WARSAW: Government bond yields mostly rose in Central Europe as figures released in Hungary and Romania on Friday underpinned that inflation is rising across the region. Ultra low Czech bond yields also rebounded after robust buying amid speculation of a surge in the crown later this year, which some investors fear has been overdone. Hungary’s annual inflation jumped to 1.8 percent in December. Romania’s figure also rose. Even though it remained in the negative at -0.5 percent, the new government continues to loosen the budget, which is expected to push up inflation. Romanian short-term government bond yields rose, with the 5-year paper bid at 2.6 percent, up 11 basis points, and Hungary’s corresponding yield rose 5 basis points to 1.9 percent.
Romanian core inflation remained surprisingly subdued, ING analysts in Bucharest said in a note, but “the outlook for 2017 remains marked by uncertainties, mostly related to the fiscal outlook”. Analysts said central banks in the region could keep their policies loose as inflation is still at the low end of their target ranges or below it. Hungary’s central bank could soon drop from its statement the willingness to use non-conventional tools to ease policies further, “but we do not expect a tightening of conditions yet,” Takarekbank analysts said in a note.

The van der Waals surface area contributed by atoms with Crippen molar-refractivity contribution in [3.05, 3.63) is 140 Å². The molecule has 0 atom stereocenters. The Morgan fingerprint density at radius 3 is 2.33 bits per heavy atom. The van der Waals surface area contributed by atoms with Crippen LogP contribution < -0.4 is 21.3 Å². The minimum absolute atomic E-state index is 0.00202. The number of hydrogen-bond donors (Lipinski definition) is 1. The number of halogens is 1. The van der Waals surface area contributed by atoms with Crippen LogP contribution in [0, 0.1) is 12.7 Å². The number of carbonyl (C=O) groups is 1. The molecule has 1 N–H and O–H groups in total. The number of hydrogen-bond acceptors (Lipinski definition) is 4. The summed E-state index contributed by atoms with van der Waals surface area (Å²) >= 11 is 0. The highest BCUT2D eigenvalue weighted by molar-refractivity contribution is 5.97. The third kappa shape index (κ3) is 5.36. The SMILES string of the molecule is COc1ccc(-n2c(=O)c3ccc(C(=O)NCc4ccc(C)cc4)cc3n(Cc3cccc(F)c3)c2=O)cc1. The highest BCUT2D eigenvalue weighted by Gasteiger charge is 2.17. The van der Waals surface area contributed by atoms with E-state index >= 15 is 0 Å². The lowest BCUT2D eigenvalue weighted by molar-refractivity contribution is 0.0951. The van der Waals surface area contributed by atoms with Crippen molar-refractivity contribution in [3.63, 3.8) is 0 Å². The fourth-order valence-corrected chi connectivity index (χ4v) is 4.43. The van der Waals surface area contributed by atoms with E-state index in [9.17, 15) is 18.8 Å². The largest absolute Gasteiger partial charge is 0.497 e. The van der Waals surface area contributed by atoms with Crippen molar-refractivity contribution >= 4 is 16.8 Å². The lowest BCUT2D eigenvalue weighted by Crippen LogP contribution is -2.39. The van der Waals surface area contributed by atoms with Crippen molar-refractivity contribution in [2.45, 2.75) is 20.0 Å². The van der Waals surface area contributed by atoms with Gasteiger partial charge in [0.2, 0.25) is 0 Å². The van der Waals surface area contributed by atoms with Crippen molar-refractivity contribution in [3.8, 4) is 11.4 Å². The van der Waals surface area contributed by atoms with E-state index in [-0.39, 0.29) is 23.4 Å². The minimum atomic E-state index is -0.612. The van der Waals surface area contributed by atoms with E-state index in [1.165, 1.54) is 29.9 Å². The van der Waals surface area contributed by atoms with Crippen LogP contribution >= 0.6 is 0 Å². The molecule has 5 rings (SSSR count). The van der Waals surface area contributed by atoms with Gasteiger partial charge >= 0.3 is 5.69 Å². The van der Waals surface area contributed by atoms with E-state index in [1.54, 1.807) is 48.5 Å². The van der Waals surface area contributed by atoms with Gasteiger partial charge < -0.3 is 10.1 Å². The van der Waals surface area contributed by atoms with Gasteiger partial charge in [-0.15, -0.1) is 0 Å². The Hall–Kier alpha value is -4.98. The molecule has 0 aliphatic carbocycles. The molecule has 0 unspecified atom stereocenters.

Pressure on the region’s long-term bonds has eased in the past weeks as U.S. Treasury yields and the dollar retreated. But signs that the European Central Bank may further taper its asset buying programme, a flight of labour to richer Western countries and fiscal policy loosening in the region pose risks, analysts said. The 10-year Czech bond yield rose 7 basis points to 0.446 percent, but the 2-year yield was flat at -1.268 percent, 55 basis points below the corresponding safe-haven Bund yield. Czech markets have become a bonanza of speculation due to expectations that in the middle of 2017 the central bank will abandon its cap, which has kept the crown weaker than 27 against the euro for years, and the currency could surge. “There was a bit of panic, especially on Wednesday. So volumes (so far this year) can be huge,” one Prague-based dealer said. A huge amount of euro selling positions against the crown has accumulated, and is growing further, making hard to predict how the Czech currency will move later this year, ING analysts said in a note.